By Robyn Davies
23rd, 24th & 25th November 2012
Nottingham became a film enthusiast’s dream last weekend as the Bang! Short Film Festival exploded onto the screens at the Broadway Cinema. Now in its 13th year, Bang! showcases the best of the best in the short film industry - from independent comedies to BAFTA-winning dramas, documentaries to music videos. And this year, with 130 films from 27 countries shown across the 3-day spectacular, it proved to be a roaring success once again.
The festival offered 9 different film sections, each one featuring works of a particular genre. ‘Middle East’ kicked things off on Friday evening: a series of films from and about that side of the globe, and Saturday was abuzz with ‘Crash, Bang!, Wallop’: fun films made for and by young people, many of whom were having a blast in the café afterwards, having clearly enjoyed the show.
Also on Saturday was the ‘Mus-ic Vid-e-o’ section, which took place in the luxuriously laid back Lounge screen (think comfy sofas, bean bags and even a piano). Here, the audience was able to witness some of the freshest talent from music promo directors near and far. There was a great diversity to the selection, which featured both animated and live action films, all varied in theme. One of the stand-outs was Jack Curtis’ The Cardinal, a depiction of a night in the life of a local taxi driver, following him on his rounds as he picks up an eclectic mix of passengers. Starring an array of familiar faces such as Joe Dempsie and Chanel Cresswell, the film was increasingly relatable, and its surprise ending caused eruptions of laugher. Another video that went down incredibly well was Aaron Bradbury’s Twinklebox, a charming glimpse into the life a music box set against beautiful music. A few of the filmmakers were present at the screening, making for a lovely communal atmosphere in which to get stuck into an art form that goes largely uncelebrated.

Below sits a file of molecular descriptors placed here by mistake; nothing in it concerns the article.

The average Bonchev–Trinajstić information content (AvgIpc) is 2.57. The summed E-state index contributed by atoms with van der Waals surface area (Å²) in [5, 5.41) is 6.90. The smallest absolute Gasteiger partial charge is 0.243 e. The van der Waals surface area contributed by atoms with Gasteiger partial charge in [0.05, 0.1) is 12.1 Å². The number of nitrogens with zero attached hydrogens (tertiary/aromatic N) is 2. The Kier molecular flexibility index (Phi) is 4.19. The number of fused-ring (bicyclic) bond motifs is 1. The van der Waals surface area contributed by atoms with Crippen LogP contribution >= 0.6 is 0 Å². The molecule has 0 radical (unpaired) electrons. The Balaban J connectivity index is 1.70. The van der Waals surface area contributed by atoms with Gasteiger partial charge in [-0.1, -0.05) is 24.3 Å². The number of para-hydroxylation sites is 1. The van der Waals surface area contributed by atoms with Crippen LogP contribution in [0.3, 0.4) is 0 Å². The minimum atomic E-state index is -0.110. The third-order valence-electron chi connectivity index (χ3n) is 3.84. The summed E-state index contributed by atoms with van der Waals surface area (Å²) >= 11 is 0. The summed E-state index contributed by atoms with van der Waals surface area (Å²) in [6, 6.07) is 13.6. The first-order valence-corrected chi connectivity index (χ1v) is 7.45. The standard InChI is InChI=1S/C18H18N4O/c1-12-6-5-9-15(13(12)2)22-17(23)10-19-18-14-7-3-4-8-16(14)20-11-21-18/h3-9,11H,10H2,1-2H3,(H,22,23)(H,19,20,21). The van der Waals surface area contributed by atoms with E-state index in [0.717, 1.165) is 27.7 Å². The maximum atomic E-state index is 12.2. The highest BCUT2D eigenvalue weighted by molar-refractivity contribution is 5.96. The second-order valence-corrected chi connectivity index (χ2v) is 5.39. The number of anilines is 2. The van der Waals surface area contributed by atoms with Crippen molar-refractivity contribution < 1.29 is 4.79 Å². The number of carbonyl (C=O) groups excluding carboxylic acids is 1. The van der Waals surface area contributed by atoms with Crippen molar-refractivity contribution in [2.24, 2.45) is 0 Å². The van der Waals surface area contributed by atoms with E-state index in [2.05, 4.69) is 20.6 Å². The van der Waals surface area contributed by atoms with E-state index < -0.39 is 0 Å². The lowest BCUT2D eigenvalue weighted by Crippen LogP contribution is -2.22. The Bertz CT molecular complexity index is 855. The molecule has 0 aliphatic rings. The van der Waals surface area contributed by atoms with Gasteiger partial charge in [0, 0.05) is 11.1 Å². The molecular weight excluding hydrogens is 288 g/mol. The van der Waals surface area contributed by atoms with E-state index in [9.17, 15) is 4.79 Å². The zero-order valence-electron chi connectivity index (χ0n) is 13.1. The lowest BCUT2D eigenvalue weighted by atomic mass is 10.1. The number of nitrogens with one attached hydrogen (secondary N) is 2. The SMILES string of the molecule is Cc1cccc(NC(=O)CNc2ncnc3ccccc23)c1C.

Later on in the day was ‘Community’. The short-listed films here highlighted important issues being faced in modern communities across the world, as well as offering an inside look into the lives of members of such communities. Comprising largely of documentaries, this section not only had a real sense of relevance to it but also one of intimacy. In Sleight of Hand we are introduced to Walter Sleight, a 90-year-old magician from Lincoln. In the touching film by Corey Marsh we are invited into Walter’s world – the heyday of his career, his continued enjoyment and capability of magic and how it is helping him overcome the death of his wife. Tim Smith’s Trust Me was another highlight, a drama that tackled teenage sexual experience with expert performances, camera work and scripting.
Sunday evening played host to the human rights strand of the festival, ‘Rights in Motion’, showcasing some hard-hitting films in association with the Human Rights Law Centre at the University of Nottingham. These tackled a number of issues such as poverty, domestic abuse and crime punishment, all addressed with poignancy and consideration. For this section two awards were presented: ‘The Rights in Motion Best British Film’ and ‘The Rights in Motion Best International Film’, which were won by Karen Watson’s Daddy’s Little Bit of Dresden China and Francisco Glez’s The Norm respectively.
What everyone had been eagerly anticipating graced the screens on Sunday night. ‘The Main Event’ featured the best contemporary short films from across the industry, and it didn't disappoint (and not just because of the vast amounts of free popcorn!) Shown in the beautiful main screen - not dissimilar to a 1920’s theatre - the audience was treated to an array of truly impressive films. There was comedy from the likes of Chomp, a simultaneously stunning and gory film set in post-apocalyptic England where two zombies meet over a dead body, and Big Society, a controversial film about methods of tackling anti-social behaviour. Nor was the section short of drama, with The Strange Ones, which questioned the identities of a mysterious man and boy, and All Men Are Called Robert, a film in which a bruised and naked man is seen running through the woods, both proving to be thought-provoking and quite chilling. The event culminated with the BAFTA award-winning Pitch Black Heist starring Michael Fassbender and Liam Cunningham, which tells the story of a couple of professional safe-crackers.
The 2012 Bang! Short Film Festival was a fantastic showcase of the talent that’s present not only locally but from around the world. Broadway was the perfect location for it, allowing for a really friendly and enthusiastic atmosphere, and the buzz that could be felt before and after every film was an indicator of the festival’s success. Bring on 2013.